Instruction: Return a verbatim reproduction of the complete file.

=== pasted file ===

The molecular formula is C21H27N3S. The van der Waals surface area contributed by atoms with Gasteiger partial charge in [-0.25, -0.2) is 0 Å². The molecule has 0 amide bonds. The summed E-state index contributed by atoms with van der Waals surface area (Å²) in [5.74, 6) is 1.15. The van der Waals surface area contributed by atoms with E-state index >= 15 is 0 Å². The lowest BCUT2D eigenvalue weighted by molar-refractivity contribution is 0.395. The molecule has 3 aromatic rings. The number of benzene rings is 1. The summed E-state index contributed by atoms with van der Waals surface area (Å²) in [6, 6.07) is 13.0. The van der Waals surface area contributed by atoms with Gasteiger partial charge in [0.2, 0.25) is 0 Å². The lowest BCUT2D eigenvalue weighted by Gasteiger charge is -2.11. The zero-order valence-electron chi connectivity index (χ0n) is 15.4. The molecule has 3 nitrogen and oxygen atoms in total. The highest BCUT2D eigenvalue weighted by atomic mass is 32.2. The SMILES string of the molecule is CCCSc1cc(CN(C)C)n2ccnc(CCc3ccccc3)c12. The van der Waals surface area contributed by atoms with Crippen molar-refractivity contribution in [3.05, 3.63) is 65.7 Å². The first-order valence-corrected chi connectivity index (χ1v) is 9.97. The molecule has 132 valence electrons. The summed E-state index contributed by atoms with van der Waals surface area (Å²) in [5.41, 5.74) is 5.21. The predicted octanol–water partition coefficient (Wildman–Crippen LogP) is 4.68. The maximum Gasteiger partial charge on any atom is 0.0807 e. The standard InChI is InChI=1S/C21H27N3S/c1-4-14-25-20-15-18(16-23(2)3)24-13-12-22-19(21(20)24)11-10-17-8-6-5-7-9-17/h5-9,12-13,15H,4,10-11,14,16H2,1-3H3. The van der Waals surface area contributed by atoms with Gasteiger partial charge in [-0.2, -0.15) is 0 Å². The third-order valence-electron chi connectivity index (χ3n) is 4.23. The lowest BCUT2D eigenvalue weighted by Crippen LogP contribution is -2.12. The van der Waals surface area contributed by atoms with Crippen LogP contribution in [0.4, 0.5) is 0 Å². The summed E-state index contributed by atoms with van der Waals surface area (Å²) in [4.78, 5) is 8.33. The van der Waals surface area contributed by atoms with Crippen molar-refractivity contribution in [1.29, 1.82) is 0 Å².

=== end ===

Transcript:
The molecular formula is C21H27N3S. The van der Waals surface area contributed by atoms with Gasteiger partial charge in [-0.25, -0.2) is 0 Å². The molecule has 0 amide bonds. The summed E-state index contributed by atoms with van der Waals surface area (Å²) in [5.74, 6) is 1.15. The van der Waals surface area contributed by atoms with E-state index >= 15 is 0 Å². The lowest BCUT2D eigenvalue weighted by molar-refractivity contribution is 0.395. The molecule has 3 aromatic rings. The number of benzene rings is 1. The summed E-state index contributed by atoms with van der Waals surface area (Å²) in [6, 6.07) is 13.0. The van der Waals surface area contributed by atoms with Gasteiger partial charge in [0.2, 0.25) is 0 Å². The lowest BCUT2D eigenvalue weighted by Gasteiger charge is -2.11. The zero-order valence-electron chi connectivity index (χ0n) is 15.4. The molecule has 3 nitrogen and oxygen atoms in total. The highest BCUT2D eigenvalue weighted by atomic mass is 32.2. The SMILES string of the molecule is CCCSc1cc(CN(C)C)n2ccnc(CCc3ccccc3)c12. The van der Waals surface area contributed by atoms with Crippen molar-refractivity contribution in [3.05, 3.63) is 65.7 Å². The first-order valence-corrected chi connectivity index (χ1v) is 9.97. The molecule has 132 valence electrons. The summed E-state index contributed by atoms with van der Waals surface area (Å²) in [5.41, 5.74) is 5.21. The predicted octanol–water partition coefficient (Wildman–Crippen LogP) is 4.68. The maximum Gasteiger partial charge on any atom is 0.0807 e. The standard InChI is InChI=1S/C21H27N3S/c1-4-14-25-20-15-18(16-23(2)3)24-13-12-22-19(21(20)24)11-10-17-8-6-5-7-9-17/h5-9,12-13,15H,4,10-11,14,16H2,1-3H3. The van der Waals surface area contributed by atoms with Gasteiger partial charge in [-0.2, -0.15) is 0 Å². The third-order valence-electron chi connectivity index (χ3n) is 4.23. The lowest BCUT2D eigenvalue weighted by Crippen LogP contribution is -2.12. The van der Waals surface area contributed by atoms with Crippen LogP contribution in [0.4, 0.5) is 0 Å². The summed E-state index contributed by atoms with van der Waals surface area (Å²) in [4.78, 5) is 8.33. The van der Waals surface area contributed by atoms with Crippen molar-refractivity contribution in [1.29, 1.82) is 0 Å².